If we now consider an interacting gas of such basic hadrons and postulate that the essential form of the interaction is resonance formation, then we can approximate the interacting medium as a non-interacting gas of all possible resonance species [13, 14]. The partition function of this resonance gas is
$$\displaystyle{ \ln \mathcal{Z}(T,V ) =\sum _{i}\frac{V Tm_{i}^{2}} {2\pi ^{2}} \ \rho (m_{i})\ K_{2}(m_{i}/T) }$$
where the sum begins with the stable ground state m0 and then includes the possible resonances m i , i = 1, 2,  with weights ρ(m i ) relative to m0. Clearly the crucial question here is how to specify ρ(m i ), that is how many states there are of mass m i . It is only at this point that hadron dynamics enters, and it is here that Hagedorn introduced the result obtained in his statistical bootstrap model.
As we had seen above in Eq. (7.5), the density of states then increases exponentially in m, with a coefficient TH−1 determined by Eq. (7.6) in terms of two parameters V0 and m0. If we replace the sum in the resonance gas partition function Eq. (7.12) by an integral and insert the exponentially growing mass spectrum Eqs. (7.5) and (7.12) becomes
$$\displaystyle{ \ln \mathcal{Z}(T,V ) \simeq \frac{V T} {2\pi ^{2}} \int \!\!dm\ m^{2}\rho (m_{ i})\ K_{2}(m_{i}/T) \sim V \left [\frac{T} {2\pi } \right ]^{3/2}\!\!\!\!\!\int \frac{dm} {m^{3/2}}e^{-\left [\frac{m} {T} - \frac{m} {T_{\mathrm{H}}\,} \right ]}. }$$
Evidently, the result is divergent for all T > TH : in other words, TH is the highest possible temperature of hadronic matter. Moreover, if we compare such a system with the ideal gas of only basic particles (a “pion” gas), we find:
$$\displaystyle\begin{array}{rcl} \begin{array}{l@{\qquad \quad \qquad }l@{\qquad \quad \qquad }l} \mathrm{pion\ gas}\qquad \quad \qquad &\qquad \quad \qquad &\mathrm{resonance\ gas} \\ n_{\pi } \sim \varepsilon ^{3/4}\qquad \quad \qquad &\qquad \quad \qquad &n_{res} \sim \varepsilon \\ \omega _{\pi } \sim \varepsilon ^{1/4} \qquad \quad \qquad &\qquad \quad \qquad &\omega _{res} \sim \mathrm{ const.}\end{array} & & {}\\ \end{array}$$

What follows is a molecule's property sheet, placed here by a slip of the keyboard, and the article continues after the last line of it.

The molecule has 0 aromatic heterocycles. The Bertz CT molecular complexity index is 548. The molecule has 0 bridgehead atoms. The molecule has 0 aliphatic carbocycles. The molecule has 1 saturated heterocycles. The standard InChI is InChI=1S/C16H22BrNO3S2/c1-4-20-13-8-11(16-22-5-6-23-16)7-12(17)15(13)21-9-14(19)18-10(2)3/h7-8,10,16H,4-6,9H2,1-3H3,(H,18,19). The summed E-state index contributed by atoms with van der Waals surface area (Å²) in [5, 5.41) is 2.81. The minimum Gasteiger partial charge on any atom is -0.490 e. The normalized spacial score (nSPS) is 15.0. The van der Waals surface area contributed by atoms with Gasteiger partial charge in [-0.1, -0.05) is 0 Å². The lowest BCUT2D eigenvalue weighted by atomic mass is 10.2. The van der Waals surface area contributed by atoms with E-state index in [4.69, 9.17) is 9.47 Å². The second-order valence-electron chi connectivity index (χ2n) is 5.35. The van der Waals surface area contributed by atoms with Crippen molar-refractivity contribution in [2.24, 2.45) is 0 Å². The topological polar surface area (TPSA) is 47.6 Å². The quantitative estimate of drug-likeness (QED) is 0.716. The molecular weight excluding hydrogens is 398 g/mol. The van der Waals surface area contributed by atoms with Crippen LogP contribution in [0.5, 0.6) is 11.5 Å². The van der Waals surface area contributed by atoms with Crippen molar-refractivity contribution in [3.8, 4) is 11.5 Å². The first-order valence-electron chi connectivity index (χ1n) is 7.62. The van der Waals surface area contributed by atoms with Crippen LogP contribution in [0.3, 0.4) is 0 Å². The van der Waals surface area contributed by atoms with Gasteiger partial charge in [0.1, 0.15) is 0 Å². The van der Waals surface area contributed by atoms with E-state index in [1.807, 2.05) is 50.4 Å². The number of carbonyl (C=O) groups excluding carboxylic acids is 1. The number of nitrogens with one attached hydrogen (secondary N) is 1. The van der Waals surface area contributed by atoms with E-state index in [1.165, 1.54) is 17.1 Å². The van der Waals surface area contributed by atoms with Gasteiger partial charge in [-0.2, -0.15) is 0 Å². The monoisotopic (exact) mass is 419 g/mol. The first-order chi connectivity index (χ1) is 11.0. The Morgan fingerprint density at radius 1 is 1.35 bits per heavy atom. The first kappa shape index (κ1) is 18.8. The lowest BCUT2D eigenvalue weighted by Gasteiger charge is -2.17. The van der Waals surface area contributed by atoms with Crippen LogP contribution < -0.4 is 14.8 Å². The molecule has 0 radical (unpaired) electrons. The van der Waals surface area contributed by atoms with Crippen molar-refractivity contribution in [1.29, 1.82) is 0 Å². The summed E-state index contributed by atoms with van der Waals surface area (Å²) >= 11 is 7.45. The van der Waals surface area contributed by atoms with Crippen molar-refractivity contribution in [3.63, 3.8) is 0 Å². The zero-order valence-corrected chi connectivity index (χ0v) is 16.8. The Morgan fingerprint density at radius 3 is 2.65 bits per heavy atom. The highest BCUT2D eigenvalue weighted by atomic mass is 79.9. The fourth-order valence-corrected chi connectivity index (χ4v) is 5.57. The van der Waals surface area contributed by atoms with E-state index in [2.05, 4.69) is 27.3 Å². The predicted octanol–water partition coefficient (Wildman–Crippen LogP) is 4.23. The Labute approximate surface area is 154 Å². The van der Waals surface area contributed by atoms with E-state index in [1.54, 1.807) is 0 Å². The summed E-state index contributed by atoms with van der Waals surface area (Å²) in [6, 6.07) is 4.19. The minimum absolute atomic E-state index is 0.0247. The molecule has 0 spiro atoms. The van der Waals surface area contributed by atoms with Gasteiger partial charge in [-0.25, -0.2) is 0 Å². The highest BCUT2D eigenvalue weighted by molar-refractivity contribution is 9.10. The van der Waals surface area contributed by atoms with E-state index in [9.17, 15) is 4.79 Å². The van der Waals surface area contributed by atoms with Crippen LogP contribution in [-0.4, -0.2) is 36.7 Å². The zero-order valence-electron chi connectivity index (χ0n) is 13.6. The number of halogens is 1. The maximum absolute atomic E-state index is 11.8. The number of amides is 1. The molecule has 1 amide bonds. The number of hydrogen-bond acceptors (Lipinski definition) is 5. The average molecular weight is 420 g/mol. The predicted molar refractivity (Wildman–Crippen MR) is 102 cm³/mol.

Here n denotes the average number density of constituents, ω the average energy of a constituent. In contrast to the pion gas, an increase of energy now leads to
  • a fixed temperature limit, T → TH ,

  • the momenta of the constituents do not continue to increase, and

  • more and more species of ever heavier particles appear.

We thus obtain a new, non-kinetic way to use energy, increasing the number of species and their masses, not the momentum per particle. Temperature is a measure of the momentum of the constituents, and if that cannot continue to increase, there is a highest possible, a “limiting” temperature for hadronic systems.

Hagedorn originally interpreted TH as the ultimate temperature of strongly interacting matter. It is clear today that TH signals the transition from hadronic matter to a quark-gluon plasma. Hadron physics alone can only specify its inherent limit; to go beyond this limit, we need more information: we need QCD.

As seen in Eq. (7.5), the solution of the statistical bootstrap equation has the general form
$$\displaystyle{ \rho (m,V _{0}) \sim m^{-a}\exp (m/T_{\mathrm{ H}}\,), }$$
with some constant a; the exact solution of Eq. (7.4) by Nahm gave a = 3. It is possible, however, to consider variations of the bootstrap model which lead to different a, but always retain the exponential increase in m. While the exponential form makes TH the upper limit of permissible temperatures, the power law coefficient a determines the behavior of the system at T = TH . For a = 3, the partition function Eq. (7.13) itself exists at that point, while the energy density as first derivative in temperature diverges there. This is what made Hagedorn conclude that TH is indeed the highest possible temperature of matter: it would require an infinite energy to reach it.

Only a few years later it was, however, pointed out by N. Cabibbo and G. Parisi [15] that larger a shifted the divergence at T = TH to ever higher derivatives. In particular, for 4 > a > 3, the energy density would remain finite at that point, shifting the divergence to the specific heat as next higher derivative. Such critical behavior was in fact quite conventional in thermodynamics: it signaled a phase transition leading to the onset of a new state of matter. By that time, the quark model and quantum chromodynamics as fundamental theory of strong interactions had appeared and suggested the existence of a quark-gluon plasma as the relevant state of matter at extreme temperature or density. It was therefore natural to interpret the Hagedorn temperature TH as the critical transition temperature from hadronic matter to such a plasma. This interpretation is moreover corroborated by a calculation of the critical exponents [16] governing the singular behavior of the resonance gas thermodynamics based on a spectrum of the form Eq. (7.14).